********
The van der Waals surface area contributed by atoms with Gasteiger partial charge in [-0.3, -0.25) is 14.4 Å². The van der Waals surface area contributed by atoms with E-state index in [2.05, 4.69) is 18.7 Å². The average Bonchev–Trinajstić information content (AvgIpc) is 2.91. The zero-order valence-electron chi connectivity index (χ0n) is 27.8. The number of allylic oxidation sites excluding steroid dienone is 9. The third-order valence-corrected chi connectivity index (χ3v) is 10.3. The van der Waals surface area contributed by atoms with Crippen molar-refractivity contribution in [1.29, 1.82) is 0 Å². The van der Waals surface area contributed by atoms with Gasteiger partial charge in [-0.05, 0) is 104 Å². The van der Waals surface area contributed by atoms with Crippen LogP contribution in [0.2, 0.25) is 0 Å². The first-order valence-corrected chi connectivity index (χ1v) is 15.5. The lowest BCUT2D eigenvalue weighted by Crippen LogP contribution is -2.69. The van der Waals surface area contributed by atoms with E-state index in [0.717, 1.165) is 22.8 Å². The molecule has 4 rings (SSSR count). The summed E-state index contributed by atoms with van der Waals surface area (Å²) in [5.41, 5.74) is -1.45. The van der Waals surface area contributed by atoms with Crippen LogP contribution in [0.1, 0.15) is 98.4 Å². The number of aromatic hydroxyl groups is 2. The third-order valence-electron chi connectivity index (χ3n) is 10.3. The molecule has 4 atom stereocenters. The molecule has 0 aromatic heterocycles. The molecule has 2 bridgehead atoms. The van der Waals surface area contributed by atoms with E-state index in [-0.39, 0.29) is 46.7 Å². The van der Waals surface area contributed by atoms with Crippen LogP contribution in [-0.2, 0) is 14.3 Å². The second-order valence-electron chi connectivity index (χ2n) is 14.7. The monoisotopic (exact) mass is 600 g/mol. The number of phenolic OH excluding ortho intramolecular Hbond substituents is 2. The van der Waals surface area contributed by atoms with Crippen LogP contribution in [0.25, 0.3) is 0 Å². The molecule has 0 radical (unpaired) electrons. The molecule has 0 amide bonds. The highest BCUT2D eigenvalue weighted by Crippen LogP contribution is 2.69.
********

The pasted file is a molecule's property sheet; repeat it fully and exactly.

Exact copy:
The van der Waals surface area contributed by atoms with Gasteiger partial charge in [-0.3, -0.25) is 14.4 Å². The van der Waals surface area contributed by atoms with E-state index in [2.05, 4.69) is 18.7 Å². The average Bonchev–Trinajstić information content (AvgIpc) is 2.91. The zero-order valence-electron chi connectivity index (χ0n) is 27.8. The number of allylic oxidation sites excluding steroid dienone is 9. The third-order valence-corrected chi connectivity index (χ3v) is 10.3. The van der Waals surface area contributed by atoms with Crippen molar-refractivity contribution in [1.29, 1.82) is 0 Å². The van der Waals surface area contributed by atoms with Gasteiger partial charge in [-0.05, 0) is 104 Å². The van der Waals surface area contributed by atoms with Crippen LogP contribution in [0.2, 0.25) is 0 Å². The first-order valence-corrected chi connectivity index (χ1v) is 15.5. The lowest BCUT2D eigenvalue weighted by Crippen LogP contribution is -2.69. The van der Waals surface area contributed by atoms with E-state index in [0.717, 1.165) is 22.8 Å². The molecule has 4 rings (SSSR count). The summed E-state index contributed by atoms with van der Waals surface area (Å²) in [5.41, 5.74) is -1.45. The van der Waals surface area contributed by atoms with Crippen LogP contribution in [0.1, 0.15) is 98.4 Å². The number of aromatic hydroxyl groups is 2. The third-order valence-electron chi connectivity index (χ3n) is 10.3. The molecule has 4 atom stereocenters. The molecule has 0 aromatic heterocycles. The molecule has 2 bridgehead atoms. The van der Waals surface area contributed by atoms with E-state index in [-0.39, 0.29) is 46.7 Å². The van der Waals surface area contributed by atoms with Crippen LogP contribution in [-0.2, 0) is 14.3 Å². The second-order valence-electron chi connectivity index (χ2n) is 14.7. The monoisotopic (exact) mass is 600 g/mol. The number of phenolic OH excluding ortho intramolecular Hbond substituents is 2. The van der Waals surface area contributed by atoms with Crippen LogP contribution in [0.25, 0.3) is 0 Å². The molecule has 0 radical (unpaired) electrons. The molecule has 0 amide bonds. The highest BCUT2D eigenvalue weighted by Crippen LogP contribution is 2.69.